Counties of Kansas
LocationState of Kansas
Number105
Populations1,304 (Greeley) – 613,219 (Johnson)
Areas151 square miles (390 km2) (Wyandotte) – 1,428 square miles (3,700 km2) (Butler)
Government
Subdivisions

This is a list of counties in the U.S. state of Kansas. Select from the links at right to go directly to an article, or browse the listing below for additional information. Every license plate issued by the state contains the same two-letter abbreviation for the county in which its vehicle is registered.

Overview

Kansas has 105 counties, the fifth-highest total of any state. The first counties were established while Kansas was a Territory from May 30, 1854, until January 29, 1861, when Kansas became a state. Many of the counties in the eastern part of the state are named after prominent Americans from the late 18th and early-to-mid-19th centuries, while those in the central and western part of the state are named for figures in the American Civil War. Several counties throughout the state bear names of Native American origin.

Wyandotte County and the city of Kansas City,[1] and Greeley County and the city of Tribune, operate as unified governments.[2]

The FIPS state code for Kansas is 20.

Alphabetical list

County
FIPS code[3] County seat[4] Est.[4] Origin Etymology[5] County Code
Population (2021 Estimate)[6] Area[4] Map
Allen County 001 Iola 1855 One of the original 36 counties William Allen, U.S. Senator from Ohio and prominent supporter of westward expansion AL 12,464 503 sq mi
(1,303 km2)
State map highlighting Allen County
Anderson County 003 Garnett 1855 One of the original 36 counties Joseph C. Anderson, Kansas territorial legislator and Border Ruffian during "Bleeding Kansas" AN 7,778 583 sq mi
(1,510 km2)
State map highlighting Anderson County
Atchison County 005 Atchison 1855 One of the original 36 counties David Rice Atchison, U.S. Senator from Missouri and Border Ruffian during "Bleeding Kansas" AT 16,239 432 sq mi
(1,119 km2)
State map highlighting Atchison County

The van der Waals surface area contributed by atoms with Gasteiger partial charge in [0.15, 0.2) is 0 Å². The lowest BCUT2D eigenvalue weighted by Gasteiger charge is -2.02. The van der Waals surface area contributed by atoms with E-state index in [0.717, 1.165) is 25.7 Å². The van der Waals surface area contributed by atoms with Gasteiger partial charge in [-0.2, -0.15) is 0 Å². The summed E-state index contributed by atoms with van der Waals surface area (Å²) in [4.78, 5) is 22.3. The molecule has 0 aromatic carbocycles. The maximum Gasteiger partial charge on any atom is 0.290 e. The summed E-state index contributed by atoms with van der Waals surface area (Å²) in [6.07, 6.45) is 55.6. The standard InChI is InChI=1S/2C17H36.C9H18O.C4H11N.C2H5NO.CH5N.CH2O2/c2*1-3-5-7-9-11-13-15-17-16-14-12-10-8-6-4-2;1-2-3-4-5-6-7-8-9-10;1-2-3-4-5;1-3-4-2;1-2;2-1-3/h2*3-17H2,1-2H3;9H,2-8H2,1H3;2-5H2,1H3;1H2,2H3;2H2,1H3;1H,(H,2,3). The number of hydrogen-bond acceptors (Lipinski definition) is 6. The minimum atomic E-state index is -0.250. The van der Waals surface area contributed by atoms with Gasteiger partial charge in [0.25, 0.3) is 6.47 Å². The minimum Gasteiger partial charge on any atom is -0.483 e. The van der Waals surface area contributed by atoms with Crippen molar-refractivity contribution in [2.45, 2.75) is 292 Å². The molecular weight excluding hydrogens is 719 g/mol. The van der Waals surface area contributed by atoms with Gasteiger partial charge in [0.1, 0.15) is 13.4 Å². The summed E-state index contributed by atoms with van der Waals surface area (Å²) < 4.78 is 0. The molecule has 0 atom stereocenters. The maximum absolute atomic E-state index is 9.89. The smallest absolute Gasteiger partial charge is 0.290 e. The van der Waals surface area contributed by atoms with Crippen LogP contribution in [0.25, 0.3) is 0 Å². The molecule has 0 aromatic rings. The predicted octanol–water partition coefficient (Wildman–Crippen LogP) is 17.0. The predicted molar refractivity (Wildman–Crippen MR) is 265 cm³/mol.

Barber County 007 Medicine Lodge 1867 From unorganized area Thomas W. Barber, prominent Free-Stater killed in the Wakarusa War BA 4,110 1,134 sq mi
(2,937 km2)
State map highlighting Barber County
Barton County 009 Great Bend 1867 From unorganized area Clara Barton, founder of the American Red Cross BT 25,216 894 sq mi
(2,315 km2)
State map highlighting Barton County
Bourbon County 011 Fort Scott 1855 One of the original 36 counties Bourbon County, Kentucky, from which many original settlers hailed BB 14,323 637 sq mi
(1,650 km2)
State map highlighting Bourbon County
Brown County 013 Hiawatha 1855 One of the original 36 counties (Formerly Browne County) Albert Gallatin Brown, U.S. Senator from Mississippi and Kansas statehood advocate BR 9,455 571 sq mi
(1,479 km2)
State map highlighting Brown County
Butler County 015 El Dorado 1855 One of the original 36 counties Andrew Pickens Butler, U.S. Senator from South Carolina and Kansas statehood advocate BU 67,889 1,428 sq mi
(3,699 km2)
State map highlighting Butler County
Chase County 017 Cottonwood Falls 1859 Formed from Butler and Wise counties Salmon Portland Chase, U.S. Senator from Ohio and Kansas statehood advocate CS 2,598 776 sq mi
(2,010 km2)
State map highlighting Chase County
Chautauqua County 019 Sedan 1875 Formed from Howard County Chautauqua County, New York, from which many early settlers hailed CQ 3,395 642 sq mi
(1,663 km2)
State map highlighting Chautauqua County
Cherokee County 021 Columbus 1855 One of the original 36 counties (Formerly McGee County) Cherokee Native Americans, whose lands borders the county in nearby Indian Territory CK 19,130 587 sq mi
(1,520 km2)
State map highlighting Cherokee County
Cheyenne County 023 Saint Francis 1873 From unorganized area Cheyenne Native Americans, who inhabited the area CN 2,633 1,020 sq mi
(2,642 km2)
State map highlighting Cheyenne County
Clark County 025 Ashland 1885 Formed from Ford County Charles F. Clarke, Captain in 6th Regiment Kansas Volunteer Cavalry during American Civil War[7] CA 1,977 975 sq mi
(2,525 km2)
State map highlighting Clark County